Activity Word Activity PDF
Susan R. Kerr, DVM, PhD
WSU Extension Director-Klickitat County
Feed Cost Impacts 4-H/FFA Livestock Projects
Many 4-H and FFA youth involved with livestock market projects must contend with high feed prices. It is important for youth, parents, leaders, and advisors to expect feed prices to remain high and be prepared to factor these additional costs into raising project animals.
Click HERE for Article has good information, even though it was written a couple of years ago.
Sheep, Swine, Goat, Horse References
Lots of misc. references, fact sheets, and newsletters are available from the WSU Central WA Animal Agricultural Team at:
Info for 4-H/Youth Producers:
4-H On-line Animal Project Videos
Jefferson County 4-H posts short video and audio clips on their web site. If you have high speed internet, click over to this page for their collection of media related to 4-H animal projects:
- Judging beef heifers
- Judging meat goats
- Insights on the 4-H horse project from a judge
- More! To see more Jefferson County 4-H web media, go to their home page at:
The Washington Department of Agriculture (WSDA) is encourages all
livestock producers, including small farms and youth producers, to
register their premise as part of the voluntary National Animal Identification
System (NAIS). Click HERE For
for more information.
Animal Disease Traceability
On February 5, 2010, USDA announced a new, flexible framework for animal disease traceability in the United States.
The framework will provide the basic tenets of an improved animal disease traceability capability in the United States.
Taking your animal off the farm?
Taking your animal to a workshop, clinic, or show, may be a good way to get hands-on practice prior to a fair. And the fair experience, may be one of your primary goals. However, there are Health Risks. The commingling of animals of different species, breeds, and ages, from multiple premises and herd management backgrounds creates an environment for potential exposure and spread of animal diseases. Responsible animal owners need to implement practices before, during, and after clinics, fairs, & sales to protect their animals. Check with your leader or veterinarian for advice on taking YOUR specific animal(s) to events.
Please review the WSDA- BioSecurity Checklist for Livestock Exhibitors.
Washington 4-H Program Policy
Washington State University Extension revised and
4-H Program Policy, publication EM0758 in July 2008. This
publication outlines Washington 4-H program and mission and also
defines the procedureand policy for membership, organization of
4-H clubs, types of enrollment, volunteer staff, activity and events
requirements, animal management and ownership, safety, and relationship
with other organizations. This is an excellent publication to have
on hand to answer questions pertaining to enrollment
eligibility, fund raising requirements,
and equirements concerning the management
and ownership of livestock. Please discard
old versions of this publication and take time to review
this updated version.
Or Li-Adams 4-H leaders & members may contact Karen at email@example.com or 659-3209 for a copy.
WA State Dept. of Agriculture Resources to Reduce the Risk of Salmonella
3/12/13 -.submitted by Pat BoyEs
With chick and duck season nearly upon us, the WA State Dept. of Agriculture has developed a set of resources to educate poultry owners on taking proper precautions to prevent the spread of Salmonella. These resources are free and should be made widely available to our 4-H families and club members who raise poultry. Additionally, they can serve as excellent information in the preparation of public presentations. You can order the materials by calling WSDA at 1-800-606-3056 or visit their website at: www.agr.wa.gov/foodanimal/avianhealth.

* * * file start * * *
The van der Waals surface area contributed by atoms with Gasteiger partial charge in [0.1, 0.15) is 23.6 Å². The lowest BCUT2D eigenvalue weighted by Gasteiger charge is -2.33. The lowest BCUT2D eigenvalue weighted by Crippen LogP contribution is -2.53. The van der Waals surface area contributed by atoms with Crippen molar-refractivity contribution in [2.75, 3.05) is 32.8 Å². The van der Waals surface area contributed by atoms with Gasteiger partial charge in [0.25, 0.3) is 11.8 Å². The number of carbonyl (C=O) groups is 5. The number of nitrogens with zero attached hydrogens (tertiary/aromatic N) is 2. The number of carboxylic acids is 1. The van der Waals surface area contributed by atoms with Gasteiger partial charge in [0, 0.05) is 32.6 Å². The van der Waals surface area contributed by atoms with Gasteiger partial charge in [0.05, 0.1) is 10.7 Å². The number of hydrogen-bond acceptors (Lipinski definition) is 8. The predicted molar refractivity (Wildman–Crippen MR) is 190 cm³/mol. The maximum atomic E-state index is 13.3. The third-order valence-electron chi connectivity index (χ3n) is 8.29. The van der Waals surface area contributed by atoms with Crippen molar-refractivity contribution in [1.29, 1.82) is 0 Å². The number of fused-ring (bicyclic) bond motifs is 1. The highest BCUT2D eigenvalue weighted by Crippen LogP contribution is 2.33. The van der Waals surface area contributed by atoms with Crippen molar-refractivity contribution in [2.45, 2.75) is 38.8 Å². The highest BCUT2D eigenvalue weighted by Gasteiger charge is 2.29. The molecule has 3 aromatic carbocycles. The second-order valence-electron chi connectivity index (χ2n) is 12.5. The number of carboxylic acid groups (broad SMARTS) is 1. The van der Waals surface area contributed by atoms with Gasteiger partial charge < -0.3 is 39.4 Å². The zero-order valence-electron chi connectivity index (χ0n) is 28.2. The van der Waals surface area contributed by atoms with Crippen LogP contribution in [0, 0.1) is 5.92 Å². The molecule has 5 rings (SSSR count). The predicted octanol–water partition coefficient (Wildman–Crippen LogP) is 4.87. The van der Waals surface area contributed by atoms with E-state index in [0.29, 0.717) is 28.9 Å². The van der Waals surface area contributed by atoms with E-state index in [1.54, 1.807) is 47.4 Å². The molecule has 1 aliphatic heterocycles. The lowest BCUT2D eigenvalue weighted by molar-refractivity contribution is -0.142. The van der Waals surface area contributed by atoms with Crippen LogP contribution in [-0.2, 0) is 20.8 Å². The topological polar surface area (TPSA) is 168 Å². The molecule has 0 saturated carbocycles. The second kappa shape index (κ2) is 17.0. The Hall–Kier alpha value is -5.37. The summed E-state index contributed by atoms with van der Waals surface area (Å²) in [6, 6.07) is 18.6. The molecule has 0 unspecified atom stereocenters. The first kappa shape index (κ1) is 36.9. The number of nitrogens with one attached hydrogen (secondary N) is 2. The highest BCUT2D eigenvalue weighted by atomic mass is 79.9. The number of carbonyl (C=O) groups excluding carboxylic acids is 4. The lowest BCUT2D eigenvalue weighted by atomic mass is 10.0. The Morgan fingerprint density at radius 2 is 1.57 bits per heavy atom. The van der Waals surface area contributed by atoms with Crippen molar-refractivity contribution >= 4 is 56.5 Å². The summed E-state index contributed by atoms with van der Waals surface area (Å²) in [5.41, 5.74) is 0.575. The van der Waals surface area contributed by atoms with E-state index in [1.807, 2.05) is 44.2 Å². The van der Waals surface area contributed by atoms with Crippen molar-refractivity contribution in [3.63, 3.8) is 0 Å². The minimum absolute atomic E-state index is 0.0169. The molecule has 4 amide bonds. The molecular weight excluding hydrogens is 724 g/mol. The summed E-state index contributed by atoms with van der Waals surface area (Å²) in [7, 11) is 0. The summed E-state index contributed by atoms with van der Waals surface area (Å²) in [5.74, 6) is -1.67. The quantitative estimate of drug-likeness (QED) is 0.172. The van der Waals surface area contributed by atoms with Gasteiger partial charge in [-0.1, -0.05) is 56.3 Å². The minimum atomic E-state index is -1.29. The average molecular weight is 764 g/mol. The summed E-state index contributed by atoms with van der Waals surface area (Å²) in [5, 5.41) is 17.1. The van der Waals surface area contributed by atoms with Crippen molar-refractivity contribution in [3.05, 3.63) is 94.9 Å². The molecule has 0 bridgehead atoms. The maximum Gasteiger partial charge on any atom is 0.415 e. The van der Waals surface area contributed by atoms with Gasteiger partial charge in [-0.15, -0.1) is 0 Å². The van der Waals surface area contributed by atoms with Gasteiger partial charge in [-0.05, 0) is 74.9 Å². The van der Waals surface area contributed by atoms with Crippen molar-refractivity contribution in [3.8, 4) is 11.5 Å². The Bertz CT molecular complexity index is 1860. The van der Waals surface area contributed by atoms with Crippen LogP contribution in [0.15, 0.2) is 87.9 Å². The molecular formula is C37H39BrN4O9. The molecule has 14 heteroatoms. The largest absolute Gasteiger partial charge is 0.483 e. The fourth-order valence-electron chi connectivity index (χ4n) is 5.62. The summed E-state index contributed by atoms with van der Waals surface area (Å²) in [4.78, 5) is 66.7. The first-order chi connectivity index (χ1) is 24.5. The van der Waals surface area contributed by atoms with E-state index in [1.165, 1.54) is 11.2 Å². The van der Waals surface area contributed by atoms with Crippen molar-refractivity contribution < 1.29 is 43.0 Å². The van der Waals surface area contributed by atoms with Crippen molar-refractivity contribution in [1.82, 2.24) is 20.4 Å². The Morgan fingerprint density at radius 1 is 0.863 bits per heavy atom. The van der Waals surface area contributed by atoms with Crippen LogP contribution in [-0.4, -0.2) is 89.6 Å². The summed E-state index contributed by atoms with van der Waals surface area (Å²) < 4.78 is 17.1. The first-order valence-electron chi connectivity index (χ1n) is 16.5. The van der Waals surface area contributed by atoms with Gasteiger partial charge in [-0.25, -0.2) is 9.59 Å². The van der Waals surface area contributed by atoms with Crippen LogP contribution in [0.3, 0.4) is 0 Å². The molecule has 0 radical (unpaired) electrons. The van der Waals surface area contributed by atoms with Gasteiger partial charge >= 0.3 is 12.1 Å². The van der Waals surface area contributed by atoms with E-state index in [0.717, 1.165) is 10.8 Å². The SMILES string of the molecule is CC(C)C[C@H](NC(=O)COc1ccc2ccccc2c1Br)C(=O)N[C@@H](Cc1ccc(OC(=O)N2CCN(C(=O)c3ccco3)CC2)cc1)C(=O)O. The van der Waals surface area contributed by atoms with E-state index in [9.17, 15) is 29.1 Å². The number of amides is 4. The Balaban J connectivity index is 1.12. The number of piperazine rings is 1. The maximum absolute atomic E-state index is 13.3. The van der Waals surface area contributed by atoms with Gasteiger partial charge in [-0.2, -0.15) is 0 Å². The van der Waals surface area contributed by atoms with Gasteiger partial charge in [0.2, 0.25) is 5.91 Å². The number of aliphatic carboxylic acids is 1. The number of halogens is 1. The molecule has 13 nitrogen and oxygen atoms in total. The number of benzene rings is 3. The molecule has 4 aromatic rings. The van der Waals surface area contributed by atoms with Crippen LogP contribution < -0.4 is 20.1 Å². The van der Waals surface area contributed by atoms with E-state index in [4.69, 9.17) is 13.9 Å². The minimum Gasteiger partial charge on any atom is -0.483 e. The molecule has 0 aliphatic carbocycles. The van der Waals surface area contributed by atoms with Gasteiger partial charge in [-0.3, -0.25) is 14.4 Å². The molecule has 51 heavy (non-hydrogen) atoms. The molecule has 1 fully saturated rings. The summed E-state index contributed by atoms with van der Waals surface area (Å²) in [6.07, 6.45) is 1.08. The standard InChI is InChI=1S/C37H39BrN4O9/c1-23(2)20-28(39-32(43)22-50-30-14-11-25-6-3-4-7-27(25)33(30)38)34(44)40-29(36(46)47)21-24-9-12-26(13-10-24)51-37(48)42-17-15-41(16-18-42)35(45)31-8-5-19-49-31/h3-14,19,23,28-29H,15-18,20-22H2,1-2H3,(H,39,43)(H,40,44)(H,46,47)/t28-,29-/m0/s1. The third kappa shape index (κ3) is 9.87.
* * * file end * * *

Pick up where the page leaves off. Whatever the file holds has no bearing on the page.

A book is available from National 4-H Supply:
Author: Tara Kindschi
Raising chickens teaches more than animal husbandry. It's a hands-on chance to learn the character- and community-building principles and practices that 4-H is all about. And, of course, it's fun. This easy-to-follow, illustrated guide introduces beginners to the basics of how to raise chickens. Whether you're a 4-H'er, a first-time poultry owner, or a future egg farmer, The 4-H Guide to Raising Chickens provides step-by-step instructions for your project. From selecting a breed to caring for chicks, from housing and fencing to feeding and preventing or treating illness, the guide presents simple, straightforward information about chickens of all kinds, raised for pets, eggs, or meat. It also includes a glossary and list of resources.
Poultry resources from the WSU Extension Veterinary Medicine site:
Please share this with anyone who plans to exhibit poultry!
In January 2008, WSDA passed a rule which states that all poultry going to exhibit must test negative for Salmonella pullorum-typhoid (P-T).
This rule applies to chickens, exotic fowl, and game birds;
but excludes waterfowl, doves, and pigeons.
Exhibitors can either participate in the National Poultry Improvement Plan (NPIP) or buy their birds from an NPIP producer, hatchery, or feed store.
We are asking 4H exhibitors to save their receipts when they purchase chicks at feed stores or save the VS 9-3 form (NPIP) when they purchase chicks from NPIP participants.
Please bring the receipts or VS 9-3 when you exhibit. This way there will be verification that your birds were purchased from a P-T tested source.
Julie Broome, CHES
Avian Health Program Coordinator
Washington State Department of Agriculture
“Beginner's Guide to Raising and Showing Chickens” is an excellent 90 minute educational DVD that includes:
- Choosing chicks for a backyard flock or showing;
- Flock care;
- Showing chickens;
- Poultry showmanship & training;
- Butchering chickens (a section not for everyone.)
The DVD is $22, payment by check or money order should
be made to:
FTV, LLC, and mailed to: FTV, LLC, attn: Chicken Video,
16654 Soledad Canyon Rd #382, Canyon Country, CA 91387, or you can purchase directly online using paypal.com.
Click here for sources of information on Avian Influenza aka "Bird Flu."
Scrapie - A Good topic for Sheep & Goat Project Meeting